Student Loan Consolidation

Combining your debts into one super payment could result in super savings - or not

Pop quiz, recent grads! Did you manage to consolidate your student loans by the June 2005 deadline, and if so, do you know which interest rate you managed to lock in? If the answer to the former is yes, then the answer to the latter is probably 3.37 percent. And for those of you who have not yet experienced the giddy joy of your first mortgage, your first car payment or even your first credit card, here's some news for you: that's just about the cheapest kind of borrowed money around.

So what if you didn't consolidate your debt by that date - either because you were still a student, didn't know about the special rate, or just plain forgot? Does that mean you're SOL? Not necessarily. There are a number of advantages (and, admittedly, a number of disadvantages) to student loan consolidation, even in new post-2005 student loan landscape, and it continues to be the strategy of choice for many grads looking to blitz their student debt in a hurry.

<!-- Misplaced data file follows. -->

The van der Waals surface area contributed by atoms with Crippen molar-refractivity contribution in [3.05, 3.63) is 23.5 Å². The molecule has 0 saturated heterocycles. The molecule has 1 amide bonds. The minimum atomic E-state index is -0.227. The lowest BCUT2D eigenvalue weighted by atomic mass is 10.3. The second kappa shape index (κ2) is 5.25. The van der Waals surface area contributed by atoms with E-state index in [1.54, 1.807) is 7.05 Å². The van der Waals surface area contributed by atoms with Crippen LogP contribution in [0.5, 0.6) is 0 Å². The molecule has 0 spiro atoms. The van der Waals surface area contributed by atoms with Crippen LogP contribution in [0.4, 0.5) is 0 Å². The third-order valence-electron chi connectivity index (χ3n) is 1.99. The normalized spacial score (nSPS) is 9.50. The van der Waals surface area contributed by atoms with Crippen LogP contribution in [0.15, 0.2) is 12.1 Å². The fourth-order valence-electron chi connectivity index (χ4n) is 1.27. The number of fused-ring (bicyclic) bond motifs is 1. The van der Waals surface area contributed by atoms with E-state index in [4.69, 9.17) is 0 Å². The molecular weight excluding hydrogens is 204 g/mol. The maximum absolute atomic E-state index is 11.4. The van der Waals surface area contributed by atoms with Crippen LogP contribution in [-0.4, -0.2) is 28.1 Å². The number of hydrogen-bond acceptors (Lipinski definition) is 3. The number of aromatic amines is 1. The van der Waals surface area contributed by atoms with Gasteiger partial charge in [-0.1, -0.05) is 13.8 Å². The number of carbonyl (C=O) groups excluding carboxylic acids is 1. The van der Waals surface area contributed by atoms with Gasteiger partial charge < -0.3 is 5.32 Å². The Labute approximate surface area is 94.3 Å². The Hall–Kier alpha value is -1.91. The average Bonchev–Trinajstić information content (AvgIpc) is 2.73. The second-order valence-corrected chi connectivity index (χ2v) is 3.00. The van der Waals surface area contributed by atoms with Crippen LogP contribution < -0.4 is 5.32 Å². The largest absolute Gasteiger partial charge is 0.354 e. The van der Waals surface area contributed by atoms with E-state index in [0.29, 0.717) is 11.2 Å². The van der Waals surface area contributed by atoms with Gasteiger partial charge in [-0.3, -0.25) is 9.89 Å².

So what kind of benefits am I looking at exactly?

If you go to the website for Sallie Mae - the publicly traded lending company and the largest provider of student loans in the U.S. - you'll see that consolidating your student loans could result in a 53 percent reduction in your monthly payments. Sallie Mae offers other incentives as well, including discounts for paying on time each month.

Unfortunately, a consolidated student loan doesn't always mean a better interest rate; in fact, your consolidated loan may sometimes carry a slightly higher rate than the average of your disparate loans. But that doesn't necessarily make consolidation a bad idea, there are other benefits. For example, it's easier to budget around one monthly payment rather than several. And, should you fall on hard times, you'll have only one lender with whom to negotiate a new payment set-up, rather than a whole crew.

Before you decide to consolidate or not, it's important to look at how much of your income is going toward your student loan payments. Most financial advisors will tell new grads that their total monthly payment should not exceed more than about 8 percent of their gross monthly income. (So, for example, if your first job after graduation pays $35,000 a year, the most your monthly loan payment should be is around $235.) If you find this ratio is way out of whack in your budget, you may want to start looking into student loan consolidation.

Typically, you're able to consolidate during:

  • Any point of your repayment schedule
  • Your grace period (usually the first six months after graduation)
  • A period of deferment
  • A period of forbearance
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